From the website of The National Council of Nonprofits
What is Fiscal Sponsorship?
Fiscal sponsorship refers to a relationship in which one organization that is tax-exempt serves as the official recipient of charitable donations for another organization that is not yet recognized as tax-exempt. In this relationship the organization that has tax-exempt status is the "fiscal sponsor" and the organization that (usually) does not have tax-exempt status (and may not even by incorporated) is the sponsored organization. Typically the sponsored organization seeks out a fiscal sponsor that has a similar or consistent mission. There are some charitable nonprofits that actually have as part of their mission to serve as fiscal sponsors -- they may even refer to themselves as "incubators" of other nonprofit programs. Read about finding fiscal sponsors.
What Does the Fiscal Sponsor Do?
The role of the fiscal sponsor can include performing many different administrative functions on behalf of the sponsored group, including taking on the responsibility of receiving and administering charitable contributions on behalf of the sponsored organization. Since the donations are made directly to the fiscal sponsor, which then provides funds to the sponsored program, this arrangement enables donors to -- in essence -- make tax-deductible contributions to support the activities of the sponsored organization. In many sponsorships the fiscal sponsor charges an administrative fee for its services, usually a percentage of the budget of the sponsored organization or program. Although this arrangement appears to be a "run-around" of tax regulations that provide donors a deduction for their charitable gifts, in actuality the IRS has blessed the function of fiscal sponsors, as long as the fiscal sponsor retains the right to voluntarily determine how to use the funds that the donor contributes.
Why Choose Fiscal Sponsorship?
Fundamentally, fiscal sponsorship allows a program or organization that does not yet qualify as a recipient of deductible contributions to raise funds for its operations that will be tax-deductible to donors. (As background: Donors are not able to receive a deduction for a contribution to a nonprofit that is not recognized as tax-exempt. See IRS Publication 557. Additionally, the guidelines of most private foundations explicitly require grantees to be recognized as tax-exempt by the IRS. Consequently, groups that are not formally recognized by the IRS as tax-exempt may not be eligible for certain contributions.) Having a fiscal sponsor can benefit a group that is not tax-exempt by providing a pathway for it to receive funding.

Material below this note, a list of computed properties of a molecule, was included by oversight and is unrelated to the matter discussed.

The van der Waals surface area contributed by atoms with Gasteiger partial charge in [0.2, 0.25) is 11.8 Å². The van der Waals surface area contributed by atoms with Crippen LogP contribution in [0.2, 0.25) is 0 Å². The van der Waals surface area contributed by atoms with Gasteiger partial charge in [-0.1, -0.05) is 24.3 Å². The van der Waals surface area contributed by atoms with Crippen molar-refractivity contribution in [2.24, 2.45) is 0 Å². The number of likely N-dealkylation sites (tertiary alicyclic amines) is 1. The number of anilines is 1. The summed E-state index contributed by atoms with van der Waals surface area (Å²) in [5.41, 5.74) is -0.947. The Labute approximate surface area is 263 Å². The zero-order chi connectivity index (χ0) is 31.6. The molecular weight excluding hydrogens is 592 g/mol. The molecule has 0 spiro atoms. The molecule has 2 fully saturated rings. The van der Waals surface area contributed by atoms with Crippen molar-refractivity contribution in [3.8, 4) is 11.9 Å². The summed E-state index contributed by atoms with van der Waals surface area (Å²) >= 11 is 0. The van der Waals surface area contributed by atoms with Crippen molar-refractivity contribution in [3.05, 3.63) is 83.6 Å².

Fiscal sponsorship can be used by newly formed charitable organizations that have the need to raise money right away, before they are recognized as tax-exempt by the IRS.
Fiscal sponsorship might be chosen by a newly formed nonprofit that seeks to test-drive its ideas, or operate less formally than what is required of groups that make the commitment to apply for tax-exempt recognition from the IRS.
Some organizations remain in a fiscal sponsorship relationship for a long time, deciding that their mission can be achieved in that structure without the need to be recognized by the IRS as an independent tax-exempt entity.
Finally, some organizations - including those that are tax-exempt - find that utilizing a fiscal sponsor to outsource administrative responsibilities, whether back-office tasks, or those relating to fundraising and disbursement of funds, are the right business model for them.
How Does Fiscal Sponsorship Work for Fundraising?
A newly formed nonprofit finds another nonprofit (one that is already tax-exempt and generally has a similar mission) that agrees to accept the administrative responsibility of receiving charitable gifts on behalf of the sponsored organization. The fiscal sponsor must first determine that serving as a fiscal sponsor is consistent with its mission (and does not jeopardize its own tax-exempt status). The sponsored organization arranges with the fiscal sponsor to receive grants or contributions on its behalf. This arrangement allows the sponsored organization to solicit contributions to support its programs, with the understanding that the donation will be made to the fiscal sponsor, not to the sponsored program/organization directly. Since the fiscal sponsor is tax-exempt, the donor’s contribution will qualify as a deductible contribution
Using a fiscal sponsor satisfies IRS requirements as long as the fiscal sponsor maintains the right to decide, at its own discretion, how it will use the contribution, and in fact uses it consistently with its own tax-exempt status. Generally there is no question but that the sponsor will grant the contribution (minus an administrative fee if one applies) to the sponsored organization - but it could decide to use the funds elsewhere. Maintaining such control over the donated funds is a requirement of a legitimate fiscal sponsor arrangement.